Maddie Spohr's Family Creates NICU Packs: And You Can Help

Jeanne Sager
3

Maddie SpohrWhen Maddie Spohr passed away at 17 months old, the blogging world erupted with sympathy and clamors to help the amazing family behind popular blog The Spohrs Are Multiplying.

Now you can do something for them -- and along with it, you can help thousands of moms who are lying in hospitals with high-risk pregnancies around the country.

The Friends of Maddie are making NICU packs to be sent to neo-natal intensive care units around the U.S., using the Spohrs' know-how on what moms need when they're waiting to deliver a high-risk preemie and in the days after giving birth.

The Stir talked to Maddie's mom, Heather Spohr, about their new project and what you should take when you're packing for the NICU.

Can you share a little background on Maddie for folks who aren't familiar with her story?

Maddie had an extremely difficult pregnancy complicated by uterine blood clots and my water breaking at 19 weeks. After an extended period of bed-rest both at home and in the hospital, Maddie was born at 28 weeks and 6 days gestation.

The early going was touch and go as Maddie's lungs were very underdeveloped, but she soon grew stronger and endeared herself to nurses and doctors alike in the NICU. Mike and I were by her side constantly while she was in the hospital, and, after 68 long days, she was finally released.

In our home Madeline grew and thrived, and she was happiest child I have ever met. She had a smile for everyone, but saved her biggest smiles for her family. Her personality was enormous and her laugh was contagious. Tragically, when Maddie was 17 months old, she came down with a cold and we took her to the hospital.

In the next 24 hours everything that could go wrong did, and our sweet Madeline passed away.
 
Beyond the fact of having a child IN the NICU, what are some of the hardest things for a family who's spending their days there?

When your child is taken to the NICU, you are immediately thrown into an environment that is totally alien to you.

You want to be there for your child as best as you can, but you don't know how to do so in this new environment nor do you have the tools. This is very scary, and makes an already incredibly stressful situation even more so. Also, for many families the only NICU capable of caring for a seriously ill baby is located far from their home. This creates a set of additional problems such as the need to find local lodging, to take leave of work, and to cope without the support systems of family and friends.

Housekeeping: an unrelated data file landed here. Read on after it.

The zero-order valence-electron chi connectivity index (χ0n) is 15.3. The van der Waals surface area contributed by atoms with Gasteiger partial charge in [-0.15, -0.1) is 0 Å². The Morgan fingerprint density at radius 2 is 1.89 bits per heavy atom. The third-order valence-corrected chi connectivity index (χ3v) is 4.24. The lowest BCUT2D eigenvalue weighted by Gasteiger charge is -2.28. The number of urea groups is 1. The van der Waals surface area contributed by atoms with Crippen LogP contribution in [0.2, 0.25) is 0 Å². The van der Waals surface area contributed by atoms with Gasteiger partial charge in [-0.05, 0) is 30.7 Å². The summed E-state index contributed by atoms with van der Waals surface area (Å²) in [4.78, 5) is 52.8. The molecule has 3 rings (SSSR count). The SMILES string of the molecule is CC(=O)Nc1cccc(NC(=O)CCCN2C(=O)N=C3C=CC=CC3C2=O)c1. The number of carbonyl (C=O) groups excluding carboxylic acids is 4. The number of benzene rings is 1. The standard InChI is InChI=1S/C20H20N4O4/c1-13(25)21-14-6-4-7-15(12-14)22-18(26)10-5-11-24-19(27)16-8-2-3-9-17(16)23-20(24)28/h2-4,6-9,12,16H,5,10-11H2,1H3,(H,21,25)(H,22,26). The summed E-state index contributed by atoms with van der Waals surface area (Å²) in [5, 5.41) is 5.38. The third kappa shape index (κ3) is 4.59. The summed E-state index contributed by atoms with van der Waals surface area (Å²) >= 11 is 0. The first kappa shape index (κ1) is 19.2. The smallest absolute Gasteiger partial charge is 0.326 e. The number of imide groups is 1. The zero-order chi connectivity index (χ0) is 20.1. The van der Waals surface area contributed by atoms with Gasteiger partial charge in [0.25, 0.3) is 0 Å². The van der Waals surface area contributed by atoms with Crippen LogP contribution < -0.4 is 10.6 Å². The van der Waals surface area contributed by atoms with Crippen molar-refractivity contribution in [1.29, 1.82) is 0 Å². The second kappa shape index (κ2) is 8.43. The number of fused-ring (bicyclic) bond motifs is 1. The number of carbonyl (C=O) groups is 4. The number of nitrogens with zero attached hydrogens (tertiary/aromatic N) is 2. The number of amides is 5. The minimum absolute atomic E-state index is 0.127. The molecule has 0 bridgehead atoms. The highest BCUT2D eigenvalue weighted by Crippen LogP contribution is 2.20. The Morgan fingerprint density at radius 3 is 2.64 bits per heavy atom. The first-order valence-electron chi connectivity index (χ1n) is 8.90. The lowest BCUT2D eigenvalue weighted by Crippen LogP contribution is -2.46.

What made a difference for you guys? Is there anything you'd suggest we do if a friend's child is in the NICU?

The support that Mike and I received from our family and friends definitely made a difference. While every family is different and has different needs, a friend can help by offering to pitch in at home (walking dogs, watching older children), bringing food, and letting other friends and family know of the baby’s status as it can be emotionally draining for a parent to have to give constant updates.

One more thing: Say “Congratulations!” The birth of a child should be celebrated regardless of the circumstances, and a parent appreciates it when others understand that.

How did you come up with the family support packs?

The idea for the family support packs came out of our own experience in the NICU with Madeline. In the minutes, hours, and days after arriving in the NICU, we found ourselves scrambling for simple items such as pens, pads, and a file to hold for paperwork.

Additionally, the nurses reminded us that if we were to be there for our baby, we would need to take care of ourselves too by staying hydrated and nourished. It occurred to us that if all of these items could be supplied to a family upon their arrival, it would make what's likely the most difficult time of their lives just a little bit easier. 

What's in them?

The packs consist of:
  • A large reusable bag
  • A Tri-folio with a pad of paper for note taking, and an accordion file to help keep track of paperwork
  • A reusable water bottle
  • A disposable camera
  • Antibacterial lotion
  • Chapstick
  • Tissues
  • Pens
  • Mints
  • A travel toothbrush with toothpaste
  • Snack bars
Who are the Friends of Maddie?
 
A friend of Maddie is anyone who cares about critically ill babies in the NICU and their families.

How can people help with the project?

People can help by making monetary donations at the Friends of Maddie website, or by donating their time to help with the organization’s operations.

How do we get them to a hospital near us?
 
The biggest thing someone can do is to supply Friends of Maddie with contact information for the NICU director or the charge nurse of his or her local hospital. If he or she is able to speak to these NICU officials in person about our organization’s mission and how it could benefit their hospital, that would be tremendously helpful as well.

Do you anticipate a NICU stay?

 

Image from Heather Spohr

Read More